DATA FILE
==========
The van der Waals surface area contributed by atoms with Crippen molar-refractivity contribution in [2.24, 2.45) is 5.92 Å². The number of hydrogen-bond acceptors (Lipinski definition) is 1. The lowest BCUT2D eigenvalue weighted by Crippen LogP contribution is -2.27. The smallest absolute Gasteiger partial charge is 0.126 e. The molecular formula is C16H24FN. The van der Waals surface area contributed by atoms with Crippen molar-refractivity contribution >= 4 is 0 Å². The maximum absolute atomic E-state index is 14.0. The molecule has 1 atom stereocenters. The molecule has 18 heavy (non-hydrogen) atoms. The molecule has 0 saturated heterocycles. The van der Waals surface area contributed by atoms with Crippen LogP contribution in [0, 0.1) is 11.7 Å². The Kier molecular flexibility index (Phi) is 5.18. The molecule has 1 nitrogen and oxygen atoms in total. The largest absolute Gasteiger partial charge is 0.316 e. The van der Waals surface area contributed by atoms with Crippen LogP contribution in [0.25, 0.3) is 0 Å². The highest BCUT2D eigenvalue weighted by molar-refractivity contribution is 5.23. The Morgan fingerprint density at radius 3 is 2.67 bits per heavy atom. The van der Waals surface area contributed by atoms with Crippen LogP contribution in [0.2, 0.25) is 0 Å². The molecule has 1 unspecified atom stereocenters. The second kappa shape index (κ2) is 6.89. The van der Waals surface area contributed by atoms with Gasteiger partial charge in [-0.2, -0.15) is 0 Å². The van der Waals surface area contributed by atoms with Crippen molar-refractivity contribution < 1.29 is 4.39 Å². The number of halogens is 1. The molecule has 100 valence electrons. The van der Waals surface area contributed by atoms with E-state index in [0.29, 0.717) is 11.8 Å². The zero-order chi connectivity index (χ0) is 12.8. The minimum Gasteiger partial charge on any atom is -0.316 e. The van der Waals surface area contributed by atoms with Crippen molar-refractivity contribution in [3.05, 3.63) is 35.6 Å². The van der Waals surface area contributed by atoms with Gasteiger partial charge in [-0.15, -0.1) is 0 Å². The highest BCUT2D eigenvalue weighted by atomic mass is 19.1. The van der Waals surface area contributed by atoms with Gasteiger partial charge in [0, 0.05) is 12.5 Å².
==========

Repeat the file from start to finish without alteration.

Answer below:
The van der Waals surface area contributed by atoms with Crippen molar-refractivity contribution in [2.24, 2.45) is 5.92 Å². The number of hydrogen-bond acceptors (Lipinski definition) is 1. The lowest BCUT2D eigenvalue weighted by Crippen LogP contribution is -2.27. The smallest absolute Gasteiger partial charge is 0.126 e. The molecular formula is C16H24FN. The van der Waals surface area contributed by atoms with Crippen molar-refractivity contribution >= 4 is 0 Å². The maximum absolute atomic E-state index is 14.0. The molecule has 1 atom stereocenters. The molecule has 18 heavy (non-hydrogen) atoms. The molecule has 0 saturated heterocycles. The van der Waals surface area contributed by atoms with Crippen LogP contribution in [0, 0.1) is 11.7 Å². The Kier molecular flexibility index (Phi) is 5.18. The molecule has 1 nitrogen and oxygen atoms in total. The largest absolute Gasteiger partial charge is 0.316 e. The van der Waals surface area contributed by atoms with Crippen LogP contribution in [0.25, 0.3) is 0 Å². The highest BCUT2D eigenvalue weighted by molar-refractivity contribution is 5.23. The Morgan fingerprint density at radius 3 is 2.67 bits per heavy atom. The van der Waals surface area contributed by atoms with Crippen LogP contribution in [0.2, 0.25) is 0 Å². The molecule has 1 unspecified atom stereocenters. The second kappa shape index (κ2) is 6.89. The van der Waals surface area contributed by atoms with Gasteiger partial charge in [-0.2, -0.15) is 0 Å². The van der Waals surface area contributed by atoms with Crippen molar-refractivity contribution < 1.29 is 4.39 Å². The number of halogens is 1. The molecule has 100 valence electrons. The van der Waals surface area contributed by atoms with E-state index in [0.29, 0.717) is 11.8 Å². The zero-order chi connectivity index (χ0) is 12.8. The minimum Gasteiger partial charge on any atom is -0.316 e. The van der Waals surface area contributed by atoms with Crippen molar-refractivity contribution in [3.05, 3.63) is 35.6 Å². The van der Waals surface area contributed by atoms with Gasteiger partial charge in [-0.15, -0.1) is 0 Å². The highest BCUT2D eigenvalue weighted by atomic mass is 19.1. The van der Waals surface area contributed by atoms with Gasteiger partial charge in [0, 0.05) is 12.5 Å².